• Intimate partner violence in pregnancy also increases the likelihood of miscarriage, stillbirth, pre-term delivery and low birth weight babies.
  • These forms of violence can lead to depression, post-traumatic stress and other anxiety disorders, sleep difficulties, eating disorders, and suicide attempts. The same study found that women who have experienced intimate partner violence were almost twice as likely to experience depression and problem drinking. The rate was even higher for women who had experienced non partner sexual violence.
  • Health effects can also include headaches, back pain, abdominal pain, fibromyalgia, gastrointestinal disorders, limited mobility and poor overall health.
  • Sexual violence, particularly during childhood, can lead to increased smoking, drug and alcohol misuse, and risky sexual behaviours in later life. It is also associated with perpetration of violence (for males) and being a victim of violence (for females).


Impact on children

  • Children who grow up in families where there is violence may suffer a range of behavioural and emotional disturbances. These can also be associated with perpetrating or experiencing violence later in life.
  • Intimate partner violence has also been associated with higher rates of infant and child mortality and morbidity (e.g. diarrhoeal disease, malnutrition).

There is evidence from high-income settings that school-based programmes may be effective in preventing relationship violence (or dating violence) among young people.

In low-income settings, strategies to increase women’s economic and social empowerment, such as microfinance combined with gender equality training and community-based initiatives that address gender inequality and relationship skills, have shown some effectiveness in reducing intimate partner violence.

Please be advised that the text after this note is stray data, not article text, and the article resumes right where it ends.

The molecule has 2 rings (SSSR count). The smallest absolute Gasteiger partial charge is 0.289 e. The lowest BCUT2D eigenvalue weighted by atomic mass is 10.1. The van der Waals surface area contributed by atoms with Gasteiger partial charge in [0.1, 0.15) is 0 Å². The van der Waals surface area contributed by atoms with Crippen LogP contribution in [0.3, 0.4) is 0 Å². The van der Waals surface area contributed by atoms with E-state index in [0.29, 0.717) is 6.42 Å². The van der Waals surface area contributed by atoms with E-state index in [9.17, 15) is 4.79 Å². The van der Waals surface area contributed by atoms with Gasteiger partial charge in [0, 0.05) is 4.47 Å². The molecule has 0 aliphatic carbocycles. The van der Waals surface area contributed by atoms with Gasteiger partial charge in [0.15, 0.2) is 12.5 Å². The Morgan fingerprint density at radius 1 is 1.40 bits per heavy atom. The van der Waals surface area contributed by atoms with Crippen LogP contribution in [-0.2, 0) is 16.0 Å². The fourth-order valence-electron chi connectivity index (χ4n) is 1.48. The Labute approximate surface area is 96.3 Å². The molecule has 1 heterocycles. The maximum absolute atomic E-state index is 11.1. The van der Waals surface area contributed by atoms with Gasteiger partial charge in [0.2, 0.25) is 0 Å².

Situations of conflict, post conflict and displacement may exacerbate existing violence, such as by intimate partners, and present additional forms of violence against women.

To bring about lasting change, it is important to enact legislation and develop policies that:

  • address discrimination against women;
  • promote gender equality;
  • support women; and
  • help to move towards more peaceful cultural norms.

Useful Links:

Link to the WHO fact sheet on Violence against women:


Link to WHO report ‘Global and regional estimates of violence against women..’ (Full report, English) [PDF]:

Click to access 9789241564625_eng.pdf

Link to Executive summary of the above report (English) [PDF]:


Link to the Executive summary of the report in Arabic [PDF]:


Link to the Executive Summary of the report in Chinese [PDF]:


Link to the Executive Summary of the report in French [PDF]:

Click to access WHO_RHR_HRP_13.06_fre.pdf

Link to the Executive Summary of the report in Russian [PDF]:


Link to the Executive Summary of the report in Spanish [PDF]:

Click to access WHO_RHR_HRP_13.06_spa.pdf

Link to WHO manual ‘Preventing intimate partner and sexual violence against women..’ (English) [PDF]:

Click to access 9789241564007_eng.pdf

Link to the above manual in French [PDF]:

Click to access 9789242564006_fre.pdf

Link to the above manual in Portuguese [PDF]:

Click to access 9789275716359_por.pdf

Link to the above manual in Spanish [PDF]:

Click to access 9789275316351_spa.pdf

Link to WHO infographic on violence against women (English) [PDF]:


Links to WHO infographics on violence against women (English) [JPEG]: